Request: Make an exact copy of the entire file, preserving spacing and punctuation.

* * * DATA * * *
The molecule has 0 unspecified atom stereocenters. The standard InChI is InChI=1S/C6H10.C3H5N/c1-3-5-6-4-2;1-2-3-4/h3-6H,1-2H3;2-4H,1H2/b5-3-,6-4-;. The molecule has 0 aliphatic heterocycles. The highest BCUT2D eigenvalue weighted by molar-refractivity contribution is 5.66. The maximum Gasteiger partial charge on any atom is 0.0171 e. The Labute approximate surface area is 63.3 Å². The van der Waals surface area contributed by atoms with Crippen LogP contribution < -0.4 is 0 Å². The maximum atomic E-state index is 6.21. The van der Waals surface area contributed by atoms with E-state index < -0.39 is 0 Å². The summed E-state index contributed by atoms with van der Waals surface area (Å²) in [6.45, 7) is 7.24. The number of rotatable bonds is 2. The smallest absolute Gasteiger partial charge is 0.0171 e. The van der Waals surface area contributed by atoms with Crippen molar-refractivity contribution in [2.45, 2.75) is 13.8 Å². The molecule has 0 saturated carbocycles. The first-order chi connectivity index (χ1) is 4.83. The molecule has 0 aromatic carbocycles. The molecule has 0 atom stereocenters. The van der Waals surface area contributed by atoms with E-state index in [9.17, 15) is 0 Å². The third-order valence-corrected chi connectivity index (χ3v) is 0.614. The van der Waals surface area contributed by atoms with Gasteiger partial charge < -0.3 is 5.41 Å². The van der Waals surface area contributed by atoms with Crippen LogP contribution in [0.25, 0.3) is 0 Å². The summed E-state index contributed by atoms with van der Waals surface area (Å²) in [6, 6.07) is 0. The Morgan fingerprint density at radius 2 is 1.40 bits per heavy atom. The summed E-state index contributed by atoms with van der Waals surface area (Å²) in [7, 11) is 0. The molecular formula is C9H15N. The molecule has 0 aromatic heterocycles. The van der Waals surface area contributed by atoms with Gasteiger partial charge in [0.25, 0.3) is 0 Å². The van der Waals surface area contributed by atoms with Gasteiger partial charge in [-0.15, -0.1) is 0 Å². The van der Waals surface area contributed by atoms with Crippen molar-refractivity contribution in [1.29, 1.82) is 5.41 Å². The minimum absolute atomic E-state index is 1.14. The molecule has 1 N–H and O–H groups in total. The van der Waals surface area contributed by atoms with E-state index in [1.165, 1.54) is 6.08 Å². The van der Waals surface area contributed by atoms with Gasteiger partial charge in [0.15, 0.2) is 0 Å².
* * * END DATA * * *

The molecule has 0 unspecified atom stereocenters. The standard InChI is InChI=1S/C6H10.C3H5N/c1-3-5-6-4-2;1-2-3-4/h3-6H,1-2H3;2-4H,1H2/b5-3-,6-4-;. The molecule has 0 aliphatic heterocycles. The highest BCUT2D eigenvalue weighted by molar-refractivity contribution is 5.66. The maximum Gasteiger partial charge on any atom is 0.0171 e. The Labute approximate surface area is 63.3 Å². The van der Waals surface area contributed by atoms with Crippen LogP contribution < -0.4 is 0 Å². The maximum atomic E-state index is 6.21. The van der Waals surface area contributed by atoms with E-state index < -0.39 is 0 Å². The summed E-state index contributed by atoms with van der Waals surface area (Å²) in [6.45, 7) is 7.24. The number of rotatable bonds is 2. The smallest absolute Gasteiger partial charge is 0.0171 e. The van der Waals surface area contributed by atoms with Crippen molar-refractivity contribution in [2.45, 2.75) is 13.8 Å². The molecule has 0 saturated carbocycles. The first-order chi connectivity index (χ1) is 4.83. The molecule has 0 aromatic carbocycles. The molecule has 0 atom stereocenters. The van der Waals surface area contributed by atoms with E-state index in [9.17, 15) is 0 Å². The third-order valence-corrected chi connectivity index (χ3v) is 0.614. The van der Waals surface area contributed by atoms with Gasteiger partial charge < -0.3 is 5.41 Å². The van der Waals surface area contributed by atoms with Crippen LogP contribution in [0.25, 0.3) is 0 Å². The summed E-state index contributed by atoms with van der Waals surface area (Å²) in [6, 6.07) is 0. The Morgan fingerprint density at radius 2 is 1.40 bits per heavy atom. The summed E-state index contributed by atoms with van der Waals surface area (Å²) in [7, 11) is 0. The molecular formula is C9H15N. The molecule has 0 aromatic heterocycles. The van der Waals surface area contributed by atoms with Gasteiger partial charge in [0.25, 0.3) is 0 Å². The van der Waals surface area contributed by atoms with Gasteiger partial charge in [-0.15, -0.1) is 0 Å². The van der Waals surface area contributed by atoms with Crippen molar-refractivity contribution in [1.29, 1.82) is 5.41 Å². The minimum absolute atomic E-state index is 1.14. The molecule has 1 N–H and O–H groups in total. The van der Waals surface area contributed by atoms with E-state index in [1.165, 1.54) is 6.08 Å². The van der Waals surface area contributed by atoms with Gasteiger partial charge in [0.15, 0.2) is 0 Å².